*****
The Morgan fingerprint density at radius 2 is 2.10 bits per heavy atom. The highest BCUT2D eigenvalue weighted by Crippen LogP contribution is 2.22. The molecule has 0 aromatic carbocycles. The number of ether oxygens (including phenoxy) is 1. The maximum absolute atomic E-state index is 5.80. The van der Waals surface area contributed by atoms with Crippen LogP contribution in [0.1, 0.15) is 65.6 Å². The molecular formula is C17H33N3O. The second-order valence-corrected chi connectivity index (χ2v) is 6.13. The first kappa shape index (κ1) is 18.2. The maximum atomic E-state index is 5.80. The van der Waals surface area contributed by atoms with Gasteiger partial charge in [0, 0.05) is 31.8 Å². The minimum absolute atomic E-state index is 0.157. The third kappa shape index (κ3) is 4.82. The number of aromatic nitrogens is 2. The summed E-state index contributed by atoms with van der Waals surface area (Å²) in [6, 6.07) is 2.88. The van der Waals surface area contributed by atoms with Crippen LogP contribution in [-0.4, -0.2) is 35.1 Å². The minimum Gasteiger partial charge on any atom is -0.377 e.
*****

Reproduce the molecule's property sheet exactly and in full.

The Morgan fingerprint density at radius 2 is 2.10 bits per heavy atom. The highest BCUT2D eigenvalue weighted by Crippen LogP contribution is 2.22. The molecule has 0 aromatic carbocycles. The number of ether oxygens (including phenoxy) is 1. The maximum absolute atomic E-state index is 5.80. The van der Waals surface area contributed by atoms with Crippen LogP contribution in [0.1, 0.15) is 65.6 Å². The molecular formula is C17H33N3O. The second-order valence-corrected chi connectivity index (χ2v) is 6.13. The first kappa shape index (κ1) is 18.2. The maximum atomic E-state index is 5.80. The van der Waals surface area contributed by atoms with Gasteiger partial charge in [0, 0.05) is 31.8 Å². The minimum absolute atomic E-state index is 0.157. The third kappa shape index (κ3) is 4.82. The number of aromatic nitrogens is 2. The summed E-state index contributed by atoms with van der Waals surface area (Å²) in [6, 6.07) is 2.88. The van der Waals surface area contributed by atoms with Crippen LogP contribution in [-0.4, -0.2) is 35.1 Å². The minimum Gasteiger partial charge on any atom is -0.377 e.